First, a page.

Tuvan throat singing is a special singing tradition in which the sound is produced not in a familiar to us way, but using a throat, causing amazement of the audience.

Tuvan Throat Singing

Aldar of Chirgilchin group in Ustuu-Huree festival in Chadana, Tuva, Siberia. By Onesecbeforethedub (CC, flickr)

Tuva is a republic in Siberia (Russia) that is surrounded by the mountains of Altai and Sayan, and has a pretty harsh climate. Tuva is famous for its throat or guttural singing, when an unusual sound is created directly in the singer’s throat.

Unlike other regions where there is also found throat singing, Tuvinians have many different styles of throat singing. Furthermore, Tuvinians are able to make two sounds simultaneously! So it comes out sounding like a dual voice solo.

Tuvan throat singing performance can be both without words, and with the lyrics.

Tuvan band Huun Huur Tu

Where did Tuvan Throat Singing Come from?

According to a legend, described on the website of the Republic of Tuva, one of the performance styles was common among camel herders. And it emerged as a sad imitation of the voice of a female camel: when a young camel dies a female camel jumps around making the sounds that are similar to those performed by a singer. Even the name of this style of Tuvan throat singing, kargyraa, is somewhat reminiscent of a performance of throat singing.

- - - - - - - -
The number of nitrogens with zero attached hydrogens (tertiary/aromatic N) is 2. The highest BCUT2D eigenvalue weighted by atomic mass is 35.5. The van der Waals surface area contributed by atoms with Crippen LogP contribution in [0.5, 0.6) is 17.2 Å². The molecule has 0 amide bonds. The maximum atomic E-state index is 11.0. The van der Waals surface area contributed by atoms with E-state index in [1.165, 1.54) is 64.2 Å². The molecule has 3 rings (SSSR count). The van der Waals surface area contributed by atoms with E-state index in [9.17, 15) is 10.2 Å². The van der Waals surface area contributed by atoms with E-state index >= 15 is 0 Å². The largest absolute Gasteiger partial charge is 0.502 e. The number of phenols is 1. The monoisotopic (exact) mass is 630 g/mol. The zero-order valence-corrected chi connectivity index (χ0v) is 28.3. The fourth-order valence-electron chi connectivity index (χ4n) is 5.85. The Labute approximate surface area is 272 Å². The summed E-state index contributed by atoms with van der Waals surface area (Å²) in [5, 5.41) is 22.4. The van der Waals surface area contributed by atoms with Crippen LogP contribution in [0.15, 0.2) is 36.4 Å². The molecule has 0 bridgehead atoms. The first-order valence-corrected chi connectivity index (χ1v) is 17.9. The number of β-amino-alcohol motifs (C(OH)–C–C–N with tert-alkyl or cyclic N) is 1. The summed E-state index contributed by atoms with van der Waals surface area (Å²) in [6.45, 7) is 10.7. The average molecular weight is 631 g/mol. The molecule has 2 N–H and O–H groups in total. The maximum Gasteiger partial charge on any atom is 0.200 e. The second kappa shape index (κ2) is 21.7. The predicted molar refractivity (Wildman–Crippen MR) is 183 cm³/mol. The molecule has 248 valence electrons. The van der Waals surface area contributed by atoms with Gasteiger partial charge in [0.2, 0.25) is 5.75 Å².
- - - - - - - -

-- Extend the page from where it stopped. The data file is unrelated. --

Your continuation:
According to another legend, there lived an orphan boy. He lived by a cliff. He lived by a cliff for three years. A special resonant soundformed between two rocks due to wind. The young man began to imitate those sounds, becoming eventually better and better at it. It is believed that this is how another style of Tuvan throat singing was formed, which is also common in Mongolia – hoomei.

Most likely all the styles of Tuvan throat singing evolved from natural sounds.

Tuvan throat singing, perhaps originally was the primary source of religious practice, but nowadays becoming a part of the daily life of Tuvinians and having adapted to it, it is performed at festivals and in everyday life.

It is possible that one in five Tuvan people can do throat singing

Performers of Tuvan throat singing have been the preservers of folk traditions, which they passed on in their stories.


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